Lockheed Aeronautical Systems Co. must begin treating contaminated ground water beneath its Burbank facility by Sept. 15, three months later than previously scheduled, a state environmental agency announced Thursday.
In addition, Lockheed must remove pollution from its soil by Aug. 1, complete an expanded investigation of toxic contamination by Sept. 1 and excavate an abandoned waste-disposal site by Dec. 31, 1988, under a cleanup order issued by the state-run Los Angeles Regional Water Quality Control Board.
"We feel these dates are responsible," said Hank Yacoub, supervising engineer of the board, which monitors sources of ground water pollution.
Lockheed, which had sought the delay in its ground water cleanup plan, did not have time to review the board's order Thursday, spokeswoman Barbara Kornylo said.
Lockheed must clean ground water beneath its 59-year-old plant because it is contaminated by concentrations of two industrial solvents containing suspected carcinogens at levels thousands of times above those permitted by the state for drinking.
Test wells drilled at Lockheed detected 12,000 parts per billion of perchloroethylene, an industrial cleanser, and 1,600 ppb of trichloroethylene, another cleanser seldom used since 1966. The state limit for drinking water is four ppb for perchloroethylene and five ppb for trichloroethylene.
Higher Levels Detected
Lockheed requested a delay in the ground water cleanup--which was scheduled to start in June--after it unexpectedly detected much higher levels of the solvents in October at a monitoring well upstream from its facility. Water samples drawn from a well at Thornton Avenue and Naomi Street contained 43,000 ppb of perchloroethylene and 8,000 ppb of trichloroethylene.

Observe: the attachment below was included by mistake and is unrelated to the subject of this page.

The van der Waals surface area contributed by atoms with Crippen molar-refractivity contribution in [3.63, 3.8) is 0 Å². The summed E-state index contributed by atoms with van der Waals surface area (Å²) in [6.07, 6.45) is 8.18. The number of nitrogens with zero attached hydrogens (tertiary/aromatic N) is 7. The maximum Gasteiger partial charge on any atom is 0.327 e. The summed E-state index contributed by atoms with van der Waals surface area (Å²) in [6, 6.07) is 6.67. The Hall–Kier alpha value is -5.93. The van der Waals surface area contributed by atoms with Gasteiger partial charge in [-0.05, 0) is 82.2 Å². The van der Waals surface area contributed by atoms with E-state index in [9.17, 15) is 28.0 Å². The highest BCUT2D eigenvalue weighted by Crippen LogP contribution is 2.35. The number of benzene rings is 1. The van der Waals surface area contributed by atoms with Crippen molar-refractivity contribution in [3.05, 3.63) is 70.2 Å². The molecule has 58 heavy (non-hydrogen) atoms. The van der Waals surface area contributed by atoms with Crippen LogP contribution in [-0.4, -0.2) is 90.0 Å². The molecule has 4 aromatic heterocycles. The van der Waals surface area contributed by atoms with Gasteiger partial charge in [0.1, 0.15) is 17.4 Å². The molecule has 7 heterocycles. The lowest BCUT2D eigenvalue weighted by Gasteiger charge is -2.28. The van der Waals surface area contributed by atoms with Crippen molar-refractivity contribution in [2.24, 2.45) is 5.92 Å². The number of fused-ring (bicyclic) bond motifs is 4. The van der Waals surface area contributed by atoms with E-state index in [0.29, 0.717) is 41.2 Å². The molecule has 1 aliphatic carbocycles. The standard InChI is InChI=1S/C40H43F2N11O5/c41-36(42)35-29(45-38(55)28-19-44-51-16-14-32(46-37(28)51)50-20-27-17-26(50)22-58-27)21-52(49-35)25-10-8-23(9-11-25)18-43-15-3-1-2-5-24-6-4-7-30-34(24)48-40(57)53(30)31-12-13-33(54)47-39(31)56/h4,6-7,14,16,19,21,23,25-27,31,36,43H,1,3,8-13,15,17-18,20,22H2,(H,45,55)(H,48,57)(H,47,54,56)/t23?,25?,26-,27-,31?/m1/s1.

Lockheed is redesigning its cleanup plan to avoid pulling in the higher concentrations north of its plant, which the aerospace firm maintains is not its responsibility. Water board officials agree that it is unlikely that Lockheed is responsible for these higher levels of pollution because underground water flows in a southerly direction.
"They were going to pull in, potentially, someone else's problem," Yacoub said, explaining the reason the board agreed to the delay. He said Lockheed may use a second well that will pump water at a lower rate than had been projected to avoid drawing the higher concentrations downstream.
The Water Quality Control Board, meanwhile, has undertaken a survey of 125 businesses around San Fernando Road to determine which are responsible for the more serious contamination so it can seek to have them pay for the costly cleanup.
The inquiry is focusing on 20 to 30 companies that have used solvents, and is expected to be completed next month.
7 of 10 Wells Closed
None of the contaminated water found in Burbank is used for public consumption, officials said. Seven of the city's 10 wells already have been closed because of high concentrations of pollution.
Lockheed's soil contamination resulted from leaking tanks under some of its warehouses. The Water Quality Control Board approved the firm's proposal to remove toxics by installing perforated pipes in the soil and sucking vapors out with a vacuum pump, Yacoub said.
The company must determine the nature of materials found at the waste-disposal site before removing them, Yacoub said. If the materials are hazardous, it must make provisions to transport them to a hazardous land disposal facility.
Most of the sites covered in Lockheed's expanded ground water investigation are near Burbank Airport.
The survey will involve more soil testing; installation of nine additional ground water monitoring wells at three locations; review of records and interviews with past and present employees to determine the use, handling and disposal of chemicals and solvents.